8 Potent Strategies to Drive Sales Through Others
One of our listeners, John, is in a pickle. He is starting a new business, but that isn't the problem, although I am sure we can all agree that starting a new business is fraught with pickles. John is up for it, though. He needs help with getting other people to help sell his product. Some of you have that same problem, so I decided to share eight ways he can make that happen here in the newsletter.
Before we get into that, let's remember a foundational element of success in marketing and sales tactics: before you plan and execute, think about what you want to get out of it. For example, if you are advertising, that's one type of communication, but it can have different goals. Maybe it's awareness or education. Perhaps you want to remind them that you exist or persuade them to make a change. Knowing what you are trying to convince them to do gets you started with a tactic that works.
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Knowing your goals helps you choose the channels for those communications successfully. In John's case, it's a new company, so building awareness about his company's brand is critical. Of course, education and persuasion are, too, but working everything into one communications campaign is challenging. Trying to do so usually means that you will take care of everything at once without doing a very effective job at any of it.
Therefore, as we present these ways to get others to sell for you, some of these channels will be better than others at various communications and tactics. Moreover, you might skip a couple because it doesn't do anything for you or the brand you want to build.
For example, I've had my own company since 2002, and I've considered each area. I avoided a couple of them, particularly the first one, affiliate marketing. In that case, my motivation for skipping it was to remain independent. In other words, my strategy was to communicate about my company and maintain my independence, so the first tactic wouldn't work for me or my goals. So, I encourage you also to consider your goals as I present the options below to determine what will work best for you.
#1: Affiliated Marketing
Affiliated marketing is where somebody sells your product for you. So, for example, if I had a relationship with a pen company, I could tell you how wonderful it was, and then I could have a link to it that you could click on and buy it. I would then get a cut of all the pens sold via that link. This type of affiliated marketing relationship works pretty well, particularly if you have a relationship with a sales partner with contacts in high-value areas.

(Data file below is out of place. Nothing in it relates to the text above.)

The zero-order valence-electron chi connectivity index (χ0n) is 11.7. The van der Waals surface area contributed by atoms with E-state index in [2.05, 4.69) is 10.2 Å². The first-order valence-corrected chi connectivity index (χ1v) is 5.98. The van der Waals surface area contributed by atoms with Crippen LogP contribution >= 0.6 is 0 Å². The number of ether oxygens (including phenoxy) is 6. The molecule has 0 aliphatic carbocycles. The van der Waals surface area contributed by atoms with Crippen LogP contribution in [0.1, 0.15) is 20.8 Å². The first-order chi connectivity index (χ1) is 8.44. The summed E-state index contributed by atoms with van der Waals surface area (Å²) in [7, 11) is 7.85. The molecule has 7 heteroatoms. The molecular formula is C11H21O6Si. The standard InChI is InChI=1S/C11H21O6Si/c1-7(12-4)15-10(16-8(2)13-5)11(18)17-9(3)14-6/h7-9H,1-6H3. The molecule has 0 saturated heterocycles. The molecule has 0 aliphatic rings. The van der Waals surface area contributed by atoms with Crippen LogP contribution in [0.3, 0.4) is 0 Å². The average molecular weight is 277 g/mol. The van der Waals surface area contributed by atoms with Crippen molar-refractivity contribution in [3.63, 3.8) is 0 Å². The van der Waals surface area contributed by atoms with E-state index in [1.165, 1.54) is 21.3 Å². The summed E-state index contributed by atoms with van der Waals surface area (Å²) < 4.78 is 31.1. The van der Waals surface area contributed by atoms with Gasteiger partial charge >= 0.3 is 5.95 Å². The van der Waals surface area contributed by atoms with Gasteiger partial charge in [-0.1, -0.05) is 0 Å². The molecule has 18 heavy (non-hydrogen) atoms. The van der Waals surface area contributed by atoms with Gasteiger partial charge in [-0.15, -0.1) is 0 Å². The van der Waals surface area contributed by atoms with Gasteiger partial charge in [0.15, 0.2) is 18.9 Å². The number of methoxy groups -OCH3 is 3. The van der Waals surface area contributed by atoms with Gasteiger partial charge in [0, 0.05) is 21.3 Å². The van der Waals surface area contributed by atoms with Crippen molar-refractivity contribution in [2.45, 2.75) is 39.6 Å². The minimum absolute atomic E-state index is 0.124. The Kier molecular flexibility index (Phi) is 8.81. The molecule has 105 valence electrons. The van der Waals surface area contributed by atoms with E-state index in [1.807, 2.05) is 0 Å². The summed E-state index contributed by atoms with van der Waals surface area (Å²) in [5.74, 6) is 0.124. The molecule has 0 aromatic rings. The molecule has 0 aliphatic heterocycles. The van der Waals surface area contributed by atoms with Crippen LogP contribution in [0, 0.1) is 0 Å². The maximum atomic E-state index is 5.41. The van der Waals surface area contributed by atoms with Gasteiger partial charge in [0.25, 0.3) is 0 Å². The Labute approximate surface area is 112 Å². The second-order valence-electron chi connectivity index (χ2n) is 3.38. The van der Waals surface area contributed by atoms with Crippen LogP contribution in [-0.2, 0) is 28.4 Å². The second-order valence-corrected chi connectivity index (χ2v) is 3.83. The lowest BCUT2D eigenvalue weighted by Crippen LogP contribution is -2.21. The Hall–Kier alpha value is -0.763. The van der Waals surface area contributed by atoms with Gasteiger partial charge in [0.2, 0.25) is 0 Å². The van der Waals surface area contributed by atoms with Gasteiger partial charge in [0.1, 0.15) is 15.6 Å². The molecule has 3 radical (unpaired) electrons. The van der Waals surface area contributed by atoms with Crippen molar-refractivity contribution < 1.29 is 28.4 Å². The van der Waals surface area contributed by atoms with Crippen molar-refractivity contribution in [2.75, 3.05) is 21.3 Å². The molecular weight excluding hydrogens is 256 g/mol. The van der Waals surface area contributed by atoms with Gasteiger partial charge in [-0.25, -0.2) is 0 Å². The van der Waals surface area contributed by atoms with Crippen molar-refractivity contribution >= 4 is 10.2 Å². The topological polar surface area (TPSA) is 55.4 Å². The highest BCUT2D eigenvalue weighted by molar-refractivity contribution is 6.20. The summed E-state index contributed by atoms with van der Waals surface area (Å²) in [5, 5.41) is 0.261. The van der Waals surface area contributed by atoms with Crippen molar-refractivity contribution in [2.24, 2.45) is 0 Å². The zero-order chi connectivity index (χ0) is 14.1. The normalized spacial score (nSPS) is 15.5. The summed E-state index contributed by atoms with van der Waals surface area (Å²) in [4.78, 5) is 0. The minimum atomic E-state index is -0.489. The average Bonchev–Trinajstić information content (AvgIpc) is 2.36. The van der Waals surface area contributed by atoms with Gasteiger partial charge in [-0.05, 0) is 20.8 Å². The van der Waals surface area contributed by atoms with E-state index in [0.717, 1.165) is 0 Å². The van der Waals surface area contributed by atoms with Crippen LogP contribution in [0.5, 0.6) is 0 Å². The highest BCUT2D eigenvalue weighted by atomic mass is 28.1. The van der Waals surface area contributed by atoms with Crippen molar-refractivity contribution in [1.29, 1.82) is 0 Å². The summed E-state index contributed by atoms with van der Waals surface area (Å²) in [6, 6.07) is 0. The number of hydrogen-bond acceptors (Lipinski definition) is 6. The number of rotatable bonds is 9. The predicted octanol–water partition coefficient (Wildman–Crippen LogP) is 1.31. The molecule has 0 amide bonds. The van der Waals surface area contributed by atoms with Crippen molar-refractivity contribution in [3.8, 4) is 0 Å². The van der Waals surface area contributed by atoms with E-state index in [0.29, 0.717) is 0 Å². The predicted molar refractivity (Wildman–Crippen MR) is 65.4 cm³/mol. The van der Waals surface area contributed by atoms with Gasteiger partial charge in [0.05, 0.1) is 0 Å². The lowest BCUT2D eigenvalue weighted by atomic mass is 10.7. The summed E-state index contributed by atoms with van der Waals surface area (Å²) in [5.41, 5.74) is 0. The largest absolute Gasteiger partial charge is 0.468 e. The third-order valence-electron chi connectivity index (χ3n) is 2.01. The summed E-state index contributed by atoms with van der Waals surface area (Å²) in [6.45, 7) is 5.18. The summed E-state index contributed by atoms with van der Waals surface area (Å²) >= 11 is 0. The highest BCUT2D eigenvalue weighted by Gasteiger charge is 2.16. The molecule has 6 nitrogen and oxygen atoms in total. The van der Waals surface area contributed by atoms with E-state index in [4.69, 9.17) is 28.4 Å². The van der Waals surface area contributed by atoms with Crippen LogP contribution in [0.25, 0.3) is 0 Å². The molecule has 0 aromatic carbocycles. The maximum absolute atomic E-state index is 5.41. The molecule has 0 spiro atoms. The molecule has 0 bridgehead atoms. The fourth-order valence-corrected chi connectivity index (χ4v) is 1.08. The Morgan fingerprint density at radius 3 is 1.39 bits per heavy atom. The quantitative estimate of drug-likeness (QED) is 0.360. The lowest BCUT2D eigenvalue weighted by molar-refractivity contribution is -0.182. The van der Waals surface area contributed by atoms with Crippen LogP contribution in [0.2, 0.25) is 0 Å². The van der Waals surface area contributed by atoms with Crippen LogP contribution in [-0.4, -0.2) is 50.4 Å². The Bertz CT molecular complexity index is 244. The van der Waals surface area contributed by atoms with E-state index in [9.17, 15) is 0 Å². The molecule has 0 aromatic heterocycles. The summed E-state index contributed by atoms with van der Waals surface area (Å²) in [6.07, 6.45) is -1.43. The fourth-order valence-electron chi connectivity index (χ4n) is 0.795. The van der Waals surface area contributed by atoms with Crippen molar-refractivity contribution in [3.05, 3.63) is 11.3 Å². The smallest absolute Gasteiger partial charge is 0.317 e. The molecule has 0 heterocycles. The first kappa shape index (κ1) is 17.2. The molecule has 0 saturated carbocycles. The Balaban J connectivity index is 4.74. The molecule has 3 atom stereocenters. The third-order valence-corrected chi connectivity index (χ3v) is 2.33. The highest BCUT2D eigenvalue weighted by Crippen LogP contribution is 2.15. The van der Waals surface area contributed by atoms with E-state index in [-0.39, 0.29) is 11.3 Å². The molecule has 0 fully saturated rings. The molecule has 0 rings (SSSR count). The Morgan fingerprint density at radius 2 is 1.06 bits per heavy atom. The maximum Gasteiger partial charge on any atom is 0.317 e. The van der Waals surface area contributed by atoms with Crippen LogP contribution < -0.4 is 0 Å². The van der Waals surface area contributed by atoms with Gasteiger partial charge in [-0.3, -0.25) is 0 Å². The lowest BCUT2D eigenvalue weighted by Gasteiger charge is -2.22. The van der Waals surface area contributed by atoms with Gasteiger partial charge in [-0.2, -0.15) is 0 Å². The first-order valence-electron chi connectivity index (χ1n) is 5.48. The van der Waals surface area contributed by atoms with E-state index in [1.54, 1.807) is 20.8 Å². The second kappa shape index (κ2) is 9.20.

However, there are other types, too. For example, awareness is another goal that affiliated marketing can facilitate. Some people use social media to link to products on websites and earn a commission that way. So, they are selling your product by making people who follow their Pinterest board aware of it.
Therefore, affiliated marketing can work for many things. Just not Beyond Philosophy, it seems.
#2: Referral Programs
Much like an affiliated marketing scheme, a referral program incentivizes your customers to refer their friends and family to use you. The idea is that you leverage the credibility that your brand receives as a result of your customers' recommendations to people they know.
You will see these offers everywhere. We subscribe to a vegetarian meal service that spends considerable resources attempting to recruit me to tell my friends and family about it for $25 off. However, most of my friends are dyed-in-the-wool carnivores, so it's a fruitless effort. (#punny)
#3: Influencer Marketing
This area has grown in popularity over the past few years. Here, you get key opinion leaders in a given area to talk about (i.e., sell) your product or service for you.
So, for example, the vegetarian meal service that is wasting its time with my circle of influence could try this one. The company could go to a social media influencer that specializes in helping people improve their vegetable intake and could promote the meals as a convenience food that serves those goals.
One of the strengths of this tactic is that in these key opinion leaders' following base, they have credibility in that area. When the influencers say you have a good thing, that's enough for many followers.